My reveries were soon interrupted by an annoying buzz in my pocket—a text message from Dukie: “in the lounge.  lets shake and bake, mr pibb.”  Dukie and I go way back, so far back that I can’t even remember when he first started calling me Mr. Pibb.  We spent many a summer evening mullet fishing in the backwaters of Mobile Bay and roomed together as undergrads.  He’s one of the best investigative journalists in the country and, despite his many faults, a loyal friend.  I threw on a blazer and made for the lounge.

I should have known that Dukie wouldn’t be alone.  He was seated at the bar wearing the same old grin, and next to him perched a raven-haired young thing who might have passed for 21.  I learned that her name was Kaylie, which didn’t quite match her look: black boots, black jeans, and a tight black T-shirt, upon which was embossed the face of Ayn Rand in a style curiously resembling those ubiquitous images of Che Guevara in his jaunty red beret.  “Pleased to meet you,” I said, seating myself atop a plush barstool, while a shot of Jack appeared mysteriously in front of me.  Kaylie offered a smile that might just as well have been a sneer.  Maybe it was the three piercings in her lower lip and the one in her right nostril that gave me that impression.

“Kaylie’s a journalism major at Emory,” Dukie informed me with a wink.  Dukie had been living in Atlanta for several years, and occasionally taught classes in the evenings to make ends meet, so I took his wink to mean that Kaylie was a student of his.  In any event it was clear that she resented my intrusion and responded to my inquiries about her career plans in clipped monosyllables.  Dukie seemed to find her rudeness enormously amusing.

As the lounge began to fill with happy-hour drinkers, most of them conspicuously overcoiffed, I was reminded of a Republican campaign rally I’d attended last year.  Hoping to direct Dukie’s attention to the job at hand, I asked, “Are most of these people here for the awards?”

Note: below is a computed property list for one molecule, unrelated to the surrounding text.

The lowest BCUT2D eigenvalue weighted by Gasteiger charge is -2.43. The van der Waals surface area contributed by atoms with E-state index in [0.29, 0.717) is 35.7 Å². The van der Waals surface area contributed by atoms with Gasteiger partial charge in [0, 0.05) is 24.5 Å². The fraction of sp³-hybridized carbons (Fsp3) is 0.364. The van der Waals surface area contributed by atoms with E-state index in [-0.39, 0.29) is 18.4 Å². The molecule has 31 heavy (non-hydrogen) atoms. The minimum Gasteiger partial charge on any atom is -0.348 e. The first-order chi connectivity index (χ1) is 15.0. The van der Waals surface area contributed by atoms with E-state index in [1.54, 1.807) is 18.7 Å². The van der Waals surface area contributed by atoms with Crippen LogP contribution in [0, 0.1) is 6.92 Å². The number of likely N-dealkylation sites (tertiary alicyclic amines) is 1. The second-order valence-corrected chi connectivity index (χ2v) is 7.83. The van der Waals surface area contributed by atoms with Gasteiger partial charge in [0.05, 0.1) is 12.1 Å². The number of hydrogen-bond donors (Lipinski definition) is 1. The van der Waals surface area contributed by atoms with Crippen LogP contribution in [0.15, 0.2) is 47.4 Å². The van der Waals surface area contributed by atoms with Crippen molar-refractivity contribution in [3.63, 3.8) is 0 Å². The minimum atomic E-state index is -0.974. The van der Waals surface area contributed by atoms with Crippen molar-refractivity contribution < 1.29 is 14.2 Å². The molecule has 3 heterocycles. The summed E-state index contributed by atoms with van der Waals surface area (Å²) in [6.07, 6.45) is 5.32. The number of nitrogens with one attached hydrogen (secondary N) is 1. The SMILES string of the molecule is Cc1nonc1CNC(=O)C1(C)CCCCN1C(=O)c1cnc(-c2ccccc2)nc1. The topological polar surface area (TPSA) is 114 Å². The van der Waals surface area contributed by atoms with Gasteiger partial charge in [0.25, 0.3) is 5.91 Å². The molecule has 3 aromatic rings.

Gazing into the mirror behind the bar he replied, “Oh, yes.  That’s Megyn Kelly, the FOX News anchor, over there at the window table.”  Turning, I saw a tallish blonde surrounded by a gaggle of baby-faced 20-something males.

“Does she know anything about books?” I asked.

Dukie put on that exasperated look I knew so well.  “She was a corporate litigator before she became a news babe.  Those people don’t read books.  But she’s eye candy, Mr. Pibb, and she pulls an audience—a very big audience.”  I wondered aloud whether Kelly was to be the MC at the main event on Saturday evening.

“Oh, no,” Dukie intoned.  “The COMA wanted a little more . . . gravitas for their money.  Pat Sajak got the nod.”

As we moved from the lounge to the Marriott dining room I mulled over the significance of using a popular game-show host as the MC at a literary event.  Dukie explained what I should have known: that Sajak had been an advocate of conservative causes for years, sat on the board of trustees for Hillsdale College, and, most importantly, was one of the directors of Eagle Publishing.  Eagle, of course, is the parent company of Regnery/Gateway, as well as the publisher of Human Events and, not to mention owner of the Conservative Book Club.  As we made short work of our filet mignon, Dukie surveyed the dining room.  “Perhaps you haven’t noticed Mary Matalin over there; former campaign director for Dubya, now executive editor at Threshold Editions, publisher of Dick Cheney’s immortal In My Time.  Threshold, of course, is the conservative Simon & Schuster imprint.”  He paused.  “Or cast your eyes in the other direction, Mr. Pibb.  See the lady in red?  That’s Dana Perino, former Bush White House press secretary, sometime FOX News commentator, now executive editor at Crown Forum, the conservative imprint at Random House.”